1 Building Vocabulary for 3 rd Grade Students Presented by: Sheryl White
2 Session Objectives Understand vocabulary demands in the Common Core State Standards Understand the Tiers of vocabulary Understand the importance of direct vocabulary instruction to improve comprehension of text, speaking, listening and writing Gain instructional strategies that will enhance vocabulary instruction
3 How much do you know about the 3 Use a 1 Not heard of three tiers of vocabulary tiers of vocabulary? to show your current understanding. 2 Very little knowledge of three tiers of vocabulary 3 Some familiarity of three tiers of vocabulary 4 Know three tiers of vocabulary and how to use 5 Deep knowledge of three tiers can teach others
4 Common Core Vocabulary 3 rd Grade L.3.5 Demonstrate understanding of word relationships and nuances in word meanings. L.3.5.a Distinguish the literal and nonliteral meanings of words and phrases in context (e.g., take steps). L.3.5.b Identify real-life connections between words and their use (e.g., describe people who are friendly or helpful). L.3.5.c Distinguish shades of meaning among related words that describe states of mind or degrees of certainty (e.g., knew, believed, suspected, heard, wondered).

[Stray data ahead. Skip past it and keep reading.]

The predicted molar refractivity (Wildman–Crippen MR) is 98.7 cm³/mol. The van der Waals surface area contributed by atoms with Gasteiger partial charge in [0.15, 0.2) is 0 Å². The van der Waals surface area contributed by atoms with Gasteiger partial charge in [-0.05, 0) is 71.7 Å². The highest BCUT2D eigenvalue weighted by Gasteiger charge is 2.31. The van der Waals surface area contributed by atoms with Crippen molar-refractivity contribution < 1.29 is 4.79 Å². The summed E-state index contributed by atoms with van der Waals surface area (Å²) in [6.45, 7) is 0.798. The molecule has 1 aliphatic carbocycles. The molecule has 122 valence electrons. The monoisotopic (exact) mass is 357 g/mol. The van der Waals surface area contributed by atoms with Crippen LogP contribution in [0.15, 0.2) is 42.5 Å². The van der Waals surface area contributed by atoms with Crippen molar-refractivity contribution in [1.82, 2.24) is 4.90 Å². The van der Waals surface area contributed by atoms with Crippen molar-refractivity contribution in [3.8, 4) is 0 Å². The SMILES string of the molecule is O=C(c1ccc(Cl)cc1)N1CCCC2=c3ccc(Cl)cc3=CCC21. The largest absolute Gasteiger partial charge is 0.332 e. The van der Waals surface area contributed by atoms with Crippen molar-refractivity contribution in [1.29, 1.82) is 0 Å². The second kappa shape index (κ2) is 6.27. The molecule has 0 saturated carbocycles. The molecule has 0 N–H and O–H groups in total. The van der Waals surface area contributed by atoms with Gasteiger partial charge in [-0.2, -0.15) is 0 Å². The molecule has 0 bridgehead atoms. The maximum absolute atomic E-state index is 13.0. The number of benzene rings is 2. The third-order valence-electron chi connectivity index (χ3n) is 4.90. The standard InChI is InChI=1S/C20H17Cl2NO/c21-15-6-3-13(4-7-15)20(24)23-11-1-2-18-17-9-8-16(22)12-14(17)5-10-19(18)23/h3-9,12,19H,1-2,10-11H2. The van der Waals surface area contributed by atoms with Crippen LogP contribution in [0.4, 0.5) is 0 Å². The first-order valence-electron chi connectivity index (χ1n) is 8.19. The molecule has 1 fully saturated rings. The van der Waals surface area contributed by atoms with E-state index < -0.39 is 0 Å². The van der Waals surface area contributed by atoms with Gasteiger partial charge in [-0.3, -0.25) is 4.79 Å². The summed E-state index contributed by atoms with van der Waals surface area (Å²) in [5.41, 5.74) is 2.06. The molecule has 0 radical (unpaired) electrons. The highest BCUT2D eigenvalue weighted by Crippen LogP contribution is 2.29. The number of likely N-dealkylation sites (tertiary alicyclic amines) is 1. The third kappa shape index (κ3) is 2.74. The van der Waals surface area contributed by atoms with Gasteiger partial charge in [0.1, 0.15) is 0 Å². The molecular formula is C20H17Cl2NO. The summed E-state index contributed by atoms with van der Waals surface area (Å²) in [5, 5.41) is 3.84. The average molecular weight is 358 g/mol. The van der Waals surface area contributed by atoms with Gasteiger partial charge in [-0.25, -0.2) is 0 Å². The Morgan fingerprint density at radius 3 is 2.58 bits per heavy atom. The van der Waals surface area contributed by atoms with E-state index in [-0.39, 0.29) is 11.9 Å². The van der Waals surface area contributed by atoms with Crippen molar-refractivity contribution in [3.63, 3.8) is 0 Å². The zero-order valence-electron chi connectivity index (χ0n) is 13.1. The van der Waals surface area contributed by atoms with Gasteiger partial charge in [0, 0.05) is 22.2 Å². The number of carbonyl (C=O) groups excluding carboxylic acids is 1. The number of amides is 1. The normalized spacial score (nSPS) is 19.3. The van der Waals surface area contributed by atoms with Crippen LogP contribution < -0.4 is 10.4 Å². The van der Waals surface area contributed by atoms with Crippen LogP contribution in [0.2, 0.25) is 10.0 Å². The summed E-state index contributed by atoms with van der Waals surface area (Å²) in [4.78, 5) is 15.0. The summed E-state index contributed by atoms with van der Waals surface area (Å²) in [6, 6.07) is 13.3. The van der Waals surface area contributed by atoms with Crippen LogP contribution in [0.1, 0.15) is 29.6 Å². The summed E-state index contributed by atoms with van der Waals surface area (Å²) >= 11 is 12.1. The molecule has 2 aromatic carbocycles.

5 Common Core Vocabulary 3 rd Grade L.3.6 Acquire and use accurately grade appropriate conversational, general academic, and domain specific words and phrases, including those that signal spatial and temporal relationships (e.g., After dinner that night we went looking for them).
6 What do we need to do? Vocabulary instruction is a priority in the Common Core. Teachers need to: Explicitly teach vocabulary in all subject areas. Engage students in learning new words. How do we get our students excited about learning new words?
7 Vocabulary Why Teach It? Talk to an elbow partner about the question. Share your ideas with the others at your table. Record as many reasons as you can for teaching vocabulary.
8 Let s at some of the research related to vocabulary development.
9 Reading comprehension = Knowledge of Words + Knowledge of the World
10 What Does Research Say? Homes rich in communication- Children before the age of four have heard 45 million words. Homes that lack rich communication- Children before the age of four have heard 13 million words. (Hart and Risley 1996)
11 Actual Differences in Quantity of Words Heard In a typical hour at home, the average child would hear: Welfare Working class Professional 616 words 1251 words 2153 words Meaningful Differences in the Everyday Experience of Young American Children, Hart & Risley